Letter to ‘Maandeeq’ My motherland.- By Abdirashid Fidow

(Image source: UN/IST.)
Dear Maandeeq,

It is with great respect that I write this letter. It brings me sadness and happiness too. I am living far away from you now, but everyday I still remember you. I just wanted to say that I truly love you from the bottom of my heart. 



I hope you are doing well, I’ve heard so many negative things about you lately. I’m not sure what to believe. So I ask you, how are you? Are you Good? Have you been better? Are you bored, tired or fed up? Please, if this letter finds you, take a moment to answer me.

As you know, some of your sons and daughters were divided. They were killing each other with weapons handed to them by other countries and they died on your land while the rest of the world was laughing. It makes my face wet with tears as I feel the torturing pain that you experienced.

As a mother, you have given us everything and I am thankful for that. I have good memories of you, your weather and your food.

You are rich in many ways. You are abundant in fruit and vegetables, gas, oil, fish, livestock and minerals. Yet, your sons and daughters are dying of hunger. Isn’t that sad?

Decades have passed since your children understood the values of humanity and they lived in peace and unity. They lived the lives of villagers and they were happy. Today, I see that other countries have developed while your own children are destroying you.

When people ask me about you, I tell them that you are great. So forgive me if I’m mistaken, but it’s the only way I can describe you to strangers. If people came to visit you, they would only see the destruction we left. I’m sorry that we have failed to build back the country that we used to take pride in.
I never planned to leave you. The idea would cross my mind but it was never my intention. Now that I have, I find myself thinking of you a lot. I miss you, and most importantly I need you.

One of your hospitals introduced me to this world. It was in your streets that my home was built. I first learnt af Somali in your schools. I became who I am; through the many experiences that you gave me.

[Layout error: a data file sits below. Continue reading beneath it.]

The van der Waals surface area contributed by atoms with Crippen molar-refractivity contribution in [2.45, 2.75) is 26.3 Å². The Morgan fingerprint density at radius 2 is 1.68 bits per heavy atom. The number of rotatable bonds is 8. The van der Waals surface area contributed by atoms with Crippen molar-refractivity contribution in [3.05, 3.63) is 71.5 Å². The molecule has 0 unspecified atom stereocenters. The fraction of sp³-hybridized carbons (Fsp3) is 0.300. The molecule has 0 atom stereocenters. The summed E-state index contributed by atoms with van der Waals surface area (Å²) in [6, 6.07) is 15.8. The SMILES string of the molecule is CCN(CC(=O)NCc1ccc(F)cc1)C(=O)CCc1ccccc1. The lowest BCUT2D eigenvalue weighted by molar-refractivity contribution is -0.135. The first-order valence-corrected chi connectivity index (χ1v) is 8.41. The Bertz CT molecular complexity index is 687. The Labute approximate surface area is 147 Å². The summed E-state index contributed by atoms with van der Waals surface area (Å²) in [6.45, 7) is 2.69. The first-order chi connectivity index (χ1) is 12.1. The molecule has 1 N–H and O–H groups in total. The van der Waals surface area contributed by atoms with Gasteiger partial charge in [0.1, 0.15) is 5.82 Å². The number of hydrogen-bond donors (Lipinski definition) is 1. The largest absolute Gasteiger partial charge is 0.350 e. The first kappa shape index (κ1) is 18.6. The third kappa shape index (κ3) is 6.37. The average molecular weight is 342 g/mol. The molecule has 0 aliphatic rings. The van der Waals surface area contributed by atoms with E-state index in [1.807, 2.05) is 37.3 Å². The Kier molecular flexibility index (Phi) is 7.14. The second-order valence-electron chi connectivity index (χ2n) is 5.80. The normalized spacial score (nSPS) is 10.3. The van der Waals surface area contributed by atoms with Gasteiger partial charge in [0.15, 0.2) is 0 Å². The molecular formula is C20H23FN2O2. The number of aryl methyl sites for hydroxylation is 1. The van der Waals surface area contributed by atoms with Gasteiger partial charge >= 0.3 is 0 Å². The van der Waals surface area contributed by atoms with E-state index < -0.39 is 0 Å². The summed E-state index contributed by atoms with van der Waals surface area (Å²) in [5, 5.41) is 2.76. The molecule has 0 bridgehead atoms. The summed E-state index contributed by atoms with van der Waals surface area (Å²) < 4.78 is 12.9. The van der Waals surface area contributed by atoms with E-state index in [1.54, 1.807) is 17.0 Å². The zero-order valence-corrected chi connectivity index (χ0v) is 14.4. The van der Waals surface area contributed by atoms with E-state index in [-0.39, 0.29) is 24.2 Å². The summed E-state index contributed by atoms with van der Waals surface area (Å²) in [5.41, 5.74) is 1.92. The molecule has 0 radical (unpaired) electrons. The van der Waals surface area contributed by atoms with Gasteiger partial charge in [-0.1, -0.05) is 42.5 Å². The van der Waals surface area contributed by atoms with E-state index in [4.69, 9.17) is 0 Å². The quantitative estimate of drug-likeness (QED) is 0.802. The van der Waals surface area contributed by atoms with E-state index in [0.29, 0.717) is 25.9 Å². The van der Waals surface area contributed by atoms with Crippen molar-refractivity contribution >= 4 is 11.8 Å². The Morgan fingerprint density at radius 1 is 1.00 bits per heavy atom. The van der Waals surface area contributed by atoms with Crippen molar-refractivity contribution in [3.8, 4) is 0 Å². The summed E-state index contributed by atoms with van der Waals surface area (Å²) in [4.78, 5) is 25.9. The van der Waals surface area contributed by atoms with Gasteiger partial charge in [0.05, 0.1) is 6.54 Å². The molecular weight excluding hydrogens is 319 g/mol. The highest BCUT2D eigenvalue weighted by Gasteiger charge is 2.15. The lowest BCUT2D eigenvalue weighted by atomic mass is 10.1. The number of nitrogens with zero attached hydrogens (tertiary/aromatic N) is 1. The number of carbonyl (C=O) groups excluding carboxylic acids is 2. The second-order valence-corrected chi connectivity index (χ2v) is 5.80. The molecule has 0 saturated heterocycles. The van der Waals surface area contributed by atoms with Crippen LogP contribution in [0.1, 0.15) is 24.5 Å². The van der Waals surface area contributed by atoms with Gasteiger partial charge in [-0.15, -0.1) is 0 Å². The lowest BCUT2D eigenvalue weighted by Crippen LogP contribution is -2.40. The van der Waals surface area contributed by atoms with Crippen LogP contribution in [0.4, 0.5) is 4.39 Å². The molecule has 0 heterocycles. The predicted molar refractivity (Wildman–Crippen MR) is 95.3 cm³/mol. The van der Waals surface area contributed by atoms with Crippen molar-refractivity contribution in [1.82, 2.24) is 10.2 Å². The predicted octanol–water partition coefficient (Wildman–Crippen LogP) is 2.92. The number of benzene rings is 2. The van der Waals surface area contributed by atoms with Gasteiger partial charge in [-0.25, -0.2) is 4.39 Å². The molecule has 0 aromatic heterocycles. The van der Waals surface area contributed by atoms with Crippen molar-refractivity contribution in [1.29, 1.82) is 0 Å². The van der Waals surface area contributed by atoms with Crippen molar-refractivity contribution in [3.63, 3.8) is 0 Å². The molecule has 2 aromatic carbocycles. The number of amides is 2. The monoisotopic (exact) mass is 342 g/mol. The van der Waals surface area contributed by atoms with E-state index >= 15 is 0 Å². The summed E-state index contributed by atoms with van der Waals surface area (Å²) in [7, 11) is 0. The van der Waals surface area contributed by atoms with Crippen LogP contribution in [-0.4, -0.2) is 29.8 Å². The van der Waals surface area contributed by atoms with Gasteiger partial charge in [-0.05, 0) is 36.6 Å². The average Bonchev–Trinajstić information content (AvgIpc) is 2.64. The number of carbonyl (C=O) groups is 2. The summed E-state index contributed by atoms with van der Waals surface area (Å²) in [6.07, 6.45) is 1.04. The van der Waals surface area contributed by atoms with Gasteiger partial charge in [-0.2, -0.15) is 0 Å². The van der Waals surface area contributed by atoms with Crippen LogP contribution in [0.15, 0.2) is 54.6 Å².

I constantly find myself looking for things that remind me of you.  Things that are capable of transporting me back to you, even for a small fraction of time. Things that make me feel like I’m home again. I even try to find bananas that taste like yours, maize that smells of you or the honey that could have come from you.

The choice to stay with you was taken from me. But don’t worry, I only left you temporarily and I am coming back soon.

I’ve come to London and I’ve been welcomed by many and rejected by some. I think the rejection was caused by me being Somali. I’ve got to know new people here, people that haven’t met you yet. I really wish some of them would be seduced by your charms and visit you.

I’m doing wonderfully. I work for a cause that I love and that I’m passionate about, so that’s great too. I began a journey with a few of your sons and daughters who, like me, couldn’t ignore the pain you are going through. We established a youth led movement, which aims to educate and raise awareness about the effects of tribalism.

I interchange opinions with other Somalis living here, debating the best place to eat when I’m in need of your food. We talk about you often, when we saw you last, what we’ve heard on the news about you, or how we remember you.

I can’t help but smile when I’m reminded of you, sometimes just a memory of you brings me joy.
Some people who were born under your shelter are now living in other countries and are slinging mud at you. Whoever is responsible for this, politicians, freedom fighters or warlords, I hope they know now that they brought disruption upon their own country. They can’t run away and point fingers at others. Everyone must take the responsibility for this darkness. 



A day will come when I hear someone say, "Oh my friends, wake up! Darkness is over and the sadness is no more.” and all of your children will be reunited.

Will it be my voice? Will I be here to witness it? 



It is my dream to see the day we are free from tribalism, corruption and injustice. I dream of us standing strong under one flag united. The day your sons and daughters live peacefully and harmoniously. When tribalism, war and poverty will only exist in our history books. The day every Somali is treated with respect, fairness and dignity.

Yours truly,

Your son.
By Abdirashid Fidow


Edited By Copywriter: Deega Jama

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